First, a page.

The ‘ungreening’ of Aer Lingus

Ed Forry

It soon might not be quite as easy to spot the daily Aer Lingus flights from Ireland as they approach Logan Airport. That’s because the airline has commissioned a new design for its aircraft, and for Eire-philes like myself, used to looking skyward to spot the green-bellied planes flying over the neighborhood, the new look will take some getting used to.

The carrier unveiled its new “aircraft livery” last month, unveiling the prototype in a hangar at Dublin Airport. Published online reports about the new strategy reveals some interesting details about Aer Lingus’s plans going forward.

According to a report in Forbes Magazine, “There’s less green and a slight tilt to the shamrock. And a sense of confidence. Overseen by the brand agency Lippincott, … the undercarriage is teal, with a few flashes of a lighter green. The main body of the aircraft is white after market research showed that people associated the green-dominant one of a predecessor with a primarily local network.”

The redesign is said to be all part of a new Aer Lingus strategy as it expands its market and adds new flights to more American cities. Chief Operating Officer Mike Rutter said the new branding was designed to reflect modern Irish society, which is “open, progressive, liberal, outward-looking, and dynamic,” according to a report by the non-profit trade group APEX. “Regarding its strategy, Aer Lingus’s new CEO, Sean Doyle, who replaced Stephen Kavanagh in January 2019, highlighted that under Aer Lingus’s new business model, the airline hopes to see 50 percent of its passengers connecting through Dublin to North America, ‘making Aer Lingus less susceptible to economic fluctuations.’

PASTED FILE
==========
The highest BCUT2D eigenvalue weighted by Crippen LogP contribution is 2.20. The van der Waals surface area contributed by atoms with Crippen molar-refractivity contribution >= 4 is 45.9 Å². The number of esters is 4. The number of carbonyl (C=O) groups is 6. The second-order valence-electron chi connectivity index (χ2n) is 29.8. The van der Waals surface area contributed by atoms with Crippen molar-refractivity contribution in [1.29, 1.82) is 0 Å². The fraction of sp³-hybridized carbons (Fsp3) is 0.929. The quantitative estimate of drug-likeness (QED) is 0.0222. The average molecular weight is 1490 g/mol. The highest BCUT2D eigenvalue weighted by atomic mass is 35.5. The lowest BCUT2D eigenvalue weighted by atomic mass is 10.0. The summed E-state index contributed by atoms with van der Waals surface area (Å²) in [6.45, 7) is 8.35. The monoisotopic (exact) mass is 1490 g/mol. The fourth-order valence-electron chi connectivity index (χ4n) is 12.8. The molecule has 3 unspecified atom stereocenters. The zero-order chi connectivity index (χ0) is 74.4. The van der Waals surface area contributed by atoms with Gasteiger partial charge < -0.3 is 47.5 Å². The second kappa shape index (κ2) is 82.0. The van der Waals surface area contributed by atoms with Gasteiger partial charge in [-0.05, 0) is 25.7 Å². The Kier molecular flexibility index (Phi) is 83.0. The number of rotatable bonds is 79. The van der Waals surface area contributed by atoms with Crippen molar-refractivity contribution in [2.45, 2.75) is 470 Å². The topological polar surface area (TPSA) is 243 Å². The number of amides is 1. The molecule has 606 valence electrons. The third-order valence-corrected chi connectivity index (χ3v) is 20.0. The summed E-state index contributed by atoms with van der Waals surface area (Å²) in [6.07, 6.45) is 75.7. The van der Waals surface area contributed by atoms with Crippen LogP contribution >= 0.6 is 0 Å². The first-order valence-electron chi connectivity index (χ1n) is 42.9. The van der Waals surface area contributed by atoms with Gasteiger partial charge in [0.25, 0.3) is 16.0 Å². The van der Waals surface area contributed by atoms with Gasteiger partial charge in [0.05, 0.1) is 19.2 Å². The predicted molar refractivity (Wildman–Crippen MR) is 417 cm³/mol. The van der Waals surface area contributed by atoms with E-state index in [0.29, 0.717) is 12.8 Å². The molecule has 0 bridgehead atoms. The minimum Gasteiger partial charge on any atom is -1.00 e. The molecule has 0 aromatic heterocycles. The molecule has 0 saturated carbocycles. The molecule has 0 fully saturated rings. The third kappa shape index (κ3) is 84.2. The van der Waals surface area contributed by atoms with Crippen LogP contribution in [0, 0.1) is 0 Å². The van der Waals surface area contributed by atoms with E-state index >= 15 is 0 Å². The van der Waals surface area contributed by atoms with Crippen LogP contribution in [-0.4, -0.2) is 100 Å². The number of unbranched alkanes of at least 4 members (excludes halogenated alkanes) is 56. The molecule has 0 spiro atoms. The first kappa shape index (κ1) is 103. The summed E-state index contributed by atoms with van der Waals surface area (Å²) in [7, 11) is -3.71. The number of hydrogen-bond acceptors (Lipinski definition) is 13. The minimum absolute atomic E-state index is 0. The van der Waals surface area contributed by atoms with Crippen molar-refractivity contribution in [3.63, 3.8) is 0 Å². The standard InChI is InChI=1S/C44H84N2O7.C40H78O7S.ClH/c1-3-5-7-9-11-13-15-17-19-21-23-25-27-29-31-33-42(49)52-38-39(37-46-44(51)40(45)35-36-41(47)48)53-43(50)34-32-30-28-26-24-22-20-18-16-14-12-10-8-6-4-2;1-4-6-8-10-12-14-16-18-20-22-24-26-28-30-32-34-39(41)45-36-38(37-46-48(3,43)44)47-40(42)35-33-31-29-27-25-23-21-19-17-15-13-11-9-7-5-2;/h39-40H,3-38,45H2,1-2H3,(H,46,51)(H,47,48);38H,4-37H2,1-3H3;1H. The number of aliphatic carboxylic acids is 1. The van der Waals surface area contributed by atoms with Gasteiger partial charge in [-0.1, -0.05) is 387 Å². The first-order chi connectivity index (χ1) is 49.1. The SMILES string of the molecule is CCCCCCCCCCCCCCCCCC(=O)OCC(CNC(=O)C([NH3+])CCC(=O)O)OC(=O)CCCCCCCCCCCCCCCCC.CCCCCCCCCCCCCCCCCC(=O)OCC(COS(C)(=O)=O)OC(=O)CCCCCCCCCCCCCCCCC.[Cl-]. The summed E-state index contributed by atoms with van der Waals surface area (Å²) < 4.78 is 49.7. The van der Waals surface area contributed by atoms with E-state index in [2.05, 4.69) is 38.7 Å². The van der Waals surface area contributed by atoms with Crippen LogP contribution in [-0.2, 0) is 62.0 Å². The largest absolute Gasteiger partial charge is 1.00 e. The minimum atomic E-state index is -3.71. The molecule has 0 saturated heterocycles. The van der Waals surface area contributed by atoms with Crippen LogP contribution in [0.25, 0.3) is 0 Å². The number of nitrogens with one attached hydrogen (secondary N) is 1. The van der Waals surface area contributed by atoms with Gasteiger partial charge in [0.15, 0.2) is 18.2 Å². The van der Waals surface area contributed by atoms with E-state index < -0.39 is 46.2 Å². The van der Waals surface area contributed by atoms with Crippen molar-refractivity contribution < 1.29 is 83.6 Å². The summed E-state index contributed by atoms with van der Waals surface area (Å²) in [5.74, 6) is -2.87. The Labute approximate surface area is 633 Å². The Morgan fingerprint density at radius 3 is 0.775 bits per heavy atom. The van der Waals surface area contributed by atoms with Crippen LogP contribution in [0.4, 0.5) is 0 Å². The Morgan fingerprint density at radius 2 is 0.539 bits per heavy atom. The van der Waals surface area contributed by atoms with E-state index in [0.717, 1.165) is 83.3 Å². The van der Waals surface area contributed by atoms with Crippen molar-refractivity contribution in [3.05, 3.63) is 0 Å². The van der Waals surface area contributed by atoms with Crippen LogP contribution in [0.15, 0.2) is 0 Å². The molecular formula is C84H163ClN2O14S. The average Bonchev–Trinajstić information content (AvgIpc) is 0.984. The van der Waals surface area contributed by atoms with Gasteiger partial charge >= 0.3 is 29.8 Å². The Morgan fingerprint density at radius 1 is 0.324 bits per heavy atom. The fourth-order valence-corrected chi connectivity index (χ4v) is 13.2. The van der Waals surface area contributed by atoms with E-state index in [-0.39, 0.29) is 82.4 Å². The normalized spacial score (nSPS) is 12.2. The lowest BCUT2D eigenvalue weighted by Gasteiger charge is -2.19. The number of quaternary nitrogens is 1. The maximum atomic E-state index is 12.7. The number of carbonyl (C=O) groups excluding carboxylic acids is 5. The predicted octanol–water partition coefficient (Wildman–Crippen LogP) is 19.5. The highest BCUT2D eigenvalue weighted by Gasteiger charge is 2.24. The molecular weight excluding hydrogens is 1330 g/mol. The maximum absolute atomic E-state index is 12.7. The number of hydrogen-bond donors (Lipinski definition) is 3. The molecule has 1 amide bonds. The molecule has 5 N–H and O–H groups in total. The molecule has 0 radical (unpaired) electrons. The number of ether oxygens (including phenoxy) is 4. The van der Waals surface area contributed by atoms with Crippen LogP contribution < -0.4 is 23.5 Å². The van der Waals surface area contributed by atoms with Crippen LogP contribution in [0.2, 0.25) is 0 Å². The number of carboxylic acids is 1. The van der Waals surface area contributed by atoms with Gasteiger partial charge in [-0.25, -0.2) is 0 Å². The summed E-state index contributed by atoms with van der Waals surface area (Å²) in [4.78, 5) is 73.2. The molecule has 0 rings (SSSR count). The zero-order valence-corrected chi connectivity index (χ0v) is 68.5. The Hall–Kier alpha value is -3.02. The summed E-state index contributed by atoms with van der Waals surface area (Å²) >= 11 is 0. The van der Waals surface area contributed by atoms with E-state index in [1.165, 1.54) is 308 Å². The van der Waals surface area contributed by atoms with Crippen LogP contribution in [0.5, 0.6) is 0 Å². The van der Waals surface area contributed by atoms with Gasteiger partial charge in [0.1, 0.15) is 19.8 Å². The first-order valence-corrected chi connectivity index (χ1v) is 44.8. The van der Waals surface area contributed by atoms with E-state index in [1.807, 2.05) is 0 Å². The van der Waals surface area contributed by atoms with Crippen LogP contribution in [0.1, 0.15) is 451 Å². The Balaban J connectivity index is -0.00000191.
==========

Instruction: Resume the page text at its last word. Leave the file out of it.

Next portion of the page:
“Doyle noted that Aer Lingus has been on a journey of transformation over the last five years, expanding its route network to include Los Angeles, Newark, Hartford, Miami, Philadelphia, and Seattle, with flights to both Montreal and Minneapolis scheduled to enter service in 2019.”

The report continues, “These changes were made possible by the introduction of new aircraft, including the A330-300, two more of which are due to be delivered to Aer Lingus in 2020. The airline is also set to benefit from the introduction of the A321LR. Doyle confirmed that it plans to grow its long-haul fleet from 17 aircraft today to 30 in 2023, but that the A321LR will also be used on short-haul European flights.

“For, above all, Aer Lingus is repositioning itself as a budget carrier across the Atlantic. While travelers in the southeast of England have plenty of choice of carriers to the US and Canada, it makes a great deal of sense to use Aer Lingus if you are travelling from farther north or Scotland. And it’s worth noting that the price in economy includes one piece of checked-in luggage and meals.

“The airline is expanding steadily. Above all, it is increasing its North Atlantic fleet with 16 A330s and 14 A321 long-range aircraft. This summer, there will be new flights from Dublin to Minneapolis and Montreal. There’s a rollout of wifi on the A330s, the aircraft’s business class have flatbeds, seat pitch of 58 inches and lounge access, but overall, a more affordable price tag. ‘We’re not trying to be a five-star Emirates-style airline; neither are we trying to be in the two- to three-star category, like Ryanair,’ says Rutter.”

Aer Lingus is owned by International Airline Group (IAG,) a holding company that also owns British Airways and Iberia. IAG’s chief executive, Willie Walsh, is a Dublin-born pilot and a former Aer Lingus executive.

The Irish Times reported last month that Aer Lingus is the most profitable carrier in the IAG group. “Willie Walsh, chief executive of Aer Lingus’s parent, International Consolidated Airlines Group (IAG), said the company had done a ‘great job’ staving off competition
from Ryanair.” Walsh...warned that some airlines could fail this year. ‘We’ll see some of these airlines disappear,’ he said, referring to turbulence that had hit the sector in recent months.”